network could be built for $100 million. The key is affordable, adequate capacity home refueling.
Long-Term Roles for Hydrogen

Eliminating fossil fuels for electricity generation and transportation is possible. Although some
companies are using hydrogen for space heating, converting all homes seems unlikely because of the
availability of free fuels, e.g. scrap wood.
For centralized renewable electricity generation, hydrogen's most likely role is energy storage to
balance the variability in wind and solar sources.
Centralized hydrogen production and distribution through repurposed natural gas pipelines is more
probable where natural gas is scarce, like Europe. Germany has successfully coated existing natural
gas pipelines and used them for hydrogen.
Replacing diesel in long-haul trucks is more likely for large companies having depots scattered
throughout the area where hydrogen stations can be located. The cost can be mitigated by the
maintenance savings derived from eliminating the engine, transmission, cooling and emission
More rapid adoption might be achieved by combining HFC's with Li-ion batteries. The batteries
provide propulsion and are charged by the HFC's and regenerative braking. Refueling with hydrogen
takes a few minutes vs. 45 minutes plus to charge the batteries using a fast charger. Hybrid cars
could eliminate the need for home hydrogen refueling as the batteries could be charged by electricity.
Vision Motors uses this technology in its Tyrano trucks.
Hydrogen-powered trains and ships have been demonstrated and may be long-term candidates.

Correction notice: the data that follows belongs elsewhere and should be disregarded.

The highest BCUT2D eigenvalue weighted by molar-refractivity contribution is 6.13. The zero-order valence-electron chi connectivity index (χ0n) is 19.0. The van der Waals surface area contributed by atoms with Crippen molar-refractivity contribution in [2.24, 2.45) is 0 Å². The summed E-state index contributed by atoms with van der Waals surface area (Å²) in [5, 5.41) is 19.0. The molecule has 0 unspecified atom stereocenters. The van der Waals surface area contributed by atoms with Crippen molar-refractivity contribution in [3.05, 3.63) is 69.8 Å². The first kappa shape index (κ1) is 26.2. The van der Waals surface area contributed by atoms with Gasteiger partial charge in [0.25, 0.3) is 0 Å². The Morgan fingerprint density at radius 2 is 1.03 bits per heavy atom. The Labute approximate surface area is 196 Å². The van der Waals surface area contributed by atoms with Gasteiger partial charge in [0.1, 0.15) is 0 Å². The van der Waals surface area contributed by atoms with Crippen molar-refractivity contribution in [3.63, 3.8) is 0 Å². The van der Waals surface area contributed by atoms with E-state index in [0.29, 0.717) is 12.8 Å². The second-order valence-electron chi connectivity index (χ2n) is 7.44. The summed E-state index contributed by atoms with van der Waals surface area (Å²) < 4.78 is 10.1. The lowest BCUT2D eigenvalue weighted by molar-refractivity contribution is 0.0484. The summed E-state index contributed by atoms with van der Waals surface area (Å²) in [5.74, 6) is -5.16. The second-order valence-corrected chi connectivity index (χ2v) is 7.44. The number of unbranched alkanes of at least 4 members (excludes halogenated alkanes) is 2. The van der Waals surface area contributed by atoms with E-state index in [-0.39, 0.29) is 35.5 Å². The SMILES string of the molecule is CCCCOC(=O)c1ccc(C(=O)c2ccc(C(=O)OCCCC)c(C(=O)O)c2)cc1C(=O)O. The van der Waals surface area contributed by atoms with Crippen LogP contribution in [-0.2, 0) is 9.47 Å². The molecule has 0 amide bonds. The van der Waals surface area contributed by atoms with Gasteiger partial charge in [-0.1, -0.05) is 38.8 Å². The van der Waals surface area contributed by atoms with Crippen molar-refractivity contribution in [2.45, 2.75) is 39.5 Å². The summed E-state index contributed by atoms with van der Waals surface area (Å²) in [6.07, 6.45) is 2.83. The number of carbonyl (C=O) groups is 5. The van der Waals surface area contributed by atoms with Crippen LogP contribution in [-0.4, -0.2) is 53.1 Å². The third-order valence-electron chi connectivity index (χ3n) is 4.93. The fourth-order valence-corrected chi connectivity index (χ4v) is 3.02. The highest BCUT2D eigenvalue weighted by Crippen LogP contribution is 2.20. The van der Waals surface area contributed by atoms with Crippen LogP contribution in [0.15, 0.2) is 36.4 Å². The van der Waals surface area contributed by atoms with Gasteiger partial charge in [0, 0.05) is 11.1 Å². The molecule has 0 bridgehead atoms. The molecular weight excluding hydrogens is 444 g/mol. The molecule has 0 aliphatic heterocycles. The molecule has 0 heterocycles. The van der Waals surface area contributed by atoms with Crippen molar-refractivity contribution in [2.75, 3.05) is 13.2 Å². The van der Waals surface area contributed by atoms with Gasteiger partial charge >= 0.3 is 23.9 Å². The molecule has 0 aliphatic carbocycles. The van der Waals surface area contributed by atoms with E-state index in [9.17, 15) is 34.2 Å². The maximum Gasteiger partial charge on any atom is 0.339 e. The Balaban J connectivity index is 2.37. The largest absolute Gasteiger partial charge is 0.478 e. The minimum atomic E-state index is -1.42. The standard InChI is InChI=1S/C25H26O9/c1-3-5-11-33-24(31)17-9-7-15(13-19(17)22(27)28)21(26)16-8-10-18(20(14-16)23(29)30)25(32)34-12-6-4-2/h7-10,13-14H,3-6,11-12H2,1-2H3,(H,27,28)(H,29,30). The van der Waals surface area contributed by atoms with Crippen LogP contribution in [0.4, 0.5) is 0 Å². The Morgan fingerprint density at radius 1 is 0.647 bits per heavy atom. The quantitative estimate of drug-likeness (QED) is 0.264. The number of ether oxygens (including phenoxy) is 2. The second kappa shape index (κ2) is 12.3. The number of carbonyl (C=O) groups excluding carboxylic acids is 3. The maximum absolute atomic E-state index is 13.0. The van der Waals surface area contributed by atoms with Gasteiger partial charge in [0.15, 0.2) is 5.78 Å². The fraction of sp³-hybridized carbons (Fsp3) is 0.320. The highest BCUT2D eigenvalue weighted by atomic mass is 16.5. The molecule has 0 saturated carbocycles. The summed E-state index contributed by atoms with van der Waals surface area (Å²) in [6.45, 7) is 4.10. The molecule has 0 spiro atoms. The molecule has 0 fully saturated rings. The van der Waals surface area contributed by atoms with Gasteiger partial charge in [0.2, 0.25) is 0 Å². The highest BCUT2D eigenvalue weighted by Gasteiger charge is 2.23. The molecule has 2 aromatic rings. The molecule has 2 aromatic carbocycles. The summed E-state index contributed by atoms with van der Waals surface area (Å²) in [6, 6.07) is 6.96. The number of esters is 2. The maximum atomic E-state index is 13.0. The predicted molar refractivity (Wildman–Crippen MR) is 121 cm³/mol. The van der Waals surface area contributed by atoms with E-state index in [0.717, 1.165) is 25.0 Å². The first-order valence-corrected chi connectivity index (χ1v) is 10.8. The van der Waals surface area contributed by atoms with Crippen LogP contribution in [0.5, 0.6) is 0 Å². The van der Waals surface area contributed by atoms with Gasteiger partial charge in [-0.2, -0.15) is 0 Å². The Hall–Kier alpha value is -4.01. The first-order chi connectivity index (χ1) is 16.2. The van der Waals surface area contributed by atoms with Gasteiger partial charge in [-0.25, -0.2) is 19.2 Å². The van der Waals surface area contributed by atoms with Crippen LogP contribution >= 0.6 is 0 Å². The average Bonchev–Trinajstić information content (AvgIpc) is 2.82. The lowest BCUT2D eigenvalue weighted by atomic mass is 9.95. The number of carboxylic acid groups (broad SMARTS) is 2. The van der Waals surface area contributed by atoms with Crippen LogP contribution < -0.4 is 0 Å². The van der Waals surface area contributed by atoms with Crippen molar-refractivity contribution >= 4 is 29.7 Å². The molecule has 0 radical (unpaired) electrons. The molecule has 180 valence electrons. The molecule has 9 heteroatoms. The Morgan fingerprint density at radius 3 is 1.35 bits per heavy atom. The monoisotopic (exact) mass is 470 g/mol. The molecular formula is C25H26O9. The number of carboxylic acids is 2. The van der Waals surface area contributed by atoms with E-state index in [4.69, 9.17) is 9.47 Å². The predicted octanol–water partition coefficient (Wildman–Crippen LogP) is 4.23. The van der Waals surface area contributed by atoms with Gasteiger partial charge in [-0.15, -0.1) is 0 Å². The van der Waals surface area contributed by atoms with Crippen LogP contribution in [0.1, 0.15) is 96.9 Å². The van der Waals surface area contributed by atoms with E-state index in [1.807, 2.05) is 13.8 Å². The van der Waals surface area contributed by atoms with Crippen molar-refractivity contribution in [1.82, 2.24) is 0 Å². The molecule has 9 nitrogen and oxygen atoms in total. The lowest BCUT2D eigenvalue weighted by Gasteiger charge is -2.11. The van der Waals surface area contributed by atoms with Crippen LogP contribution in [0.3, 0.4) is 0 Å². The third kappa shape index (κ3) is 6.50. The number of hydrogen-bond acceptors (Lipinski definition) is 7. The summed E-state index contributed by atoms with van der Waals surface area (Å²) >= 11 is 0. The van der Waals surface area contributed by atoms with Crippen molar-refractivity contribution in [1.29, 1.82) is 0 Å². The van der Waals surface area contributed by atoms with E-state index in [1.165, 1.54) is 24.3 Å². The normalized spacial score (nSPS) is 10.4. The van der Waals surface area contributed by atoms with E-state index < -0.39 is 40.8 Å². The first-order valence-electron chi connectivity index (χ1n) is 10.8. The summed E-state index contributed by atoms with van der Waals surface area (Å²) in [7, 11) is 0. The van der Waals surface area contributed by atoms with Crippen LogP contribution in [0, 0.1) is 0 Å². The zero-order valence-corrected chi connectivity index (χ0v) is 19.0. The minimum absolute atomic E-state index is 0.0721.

Many countries are actively pursuing hydrogen as a replacement for fossil fuels in electricity
generation, grid management, transportation and heating. Those with low fossil fuel reserves and
high fuel costs are more likely to embrace hydrogen for strategic and environmental reasons.

Considerable progress has been made in hydrogen generation from renewables, solid storage and
leak detection equipment. Future challenges include:
1. Continuing to improve hydrogen economics by reducing the cost of hydrogen generation, fuel 2. Greatly increasing the availability of solid storage systems; 3. Developing robust, inexpensive sensitive, selective, long-lived hydrogen sensors with short 4. Building hydrogen fueling networks; and, 5. Eliminating the need for subsidies.
This last item is very important to the future of hydrogen because cash-strapped entities lose patience.
The Czech Republic, Greece and Italy have all cut subsidies. Uncertainties exist in Australia and
India. In some US states, all-electric car owners are being assessed a fee for road use since they pay
no gas taxes. Similar measures would likely be enacted for hydrogen car owners.

Source: http://leonardo-energy.dev.o-a.be/sites/leonardo-energy/files/documents-and-links/Article_Global_Potential_Hydrogen.pdf


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THURSDAY SPEAKERS Michael Gurevitz Symposium on “toxins and ion channels” Thursday 27 July “Mechanisms and specificity in the interaction of scorpion toxins with voltage-gated sodium channels” Michael Gurevitz was born in 1946 in Germany and received his BS, MSc and PhD degrees at the Hebrew University of Jerusalem. He spent six years (1981-1986)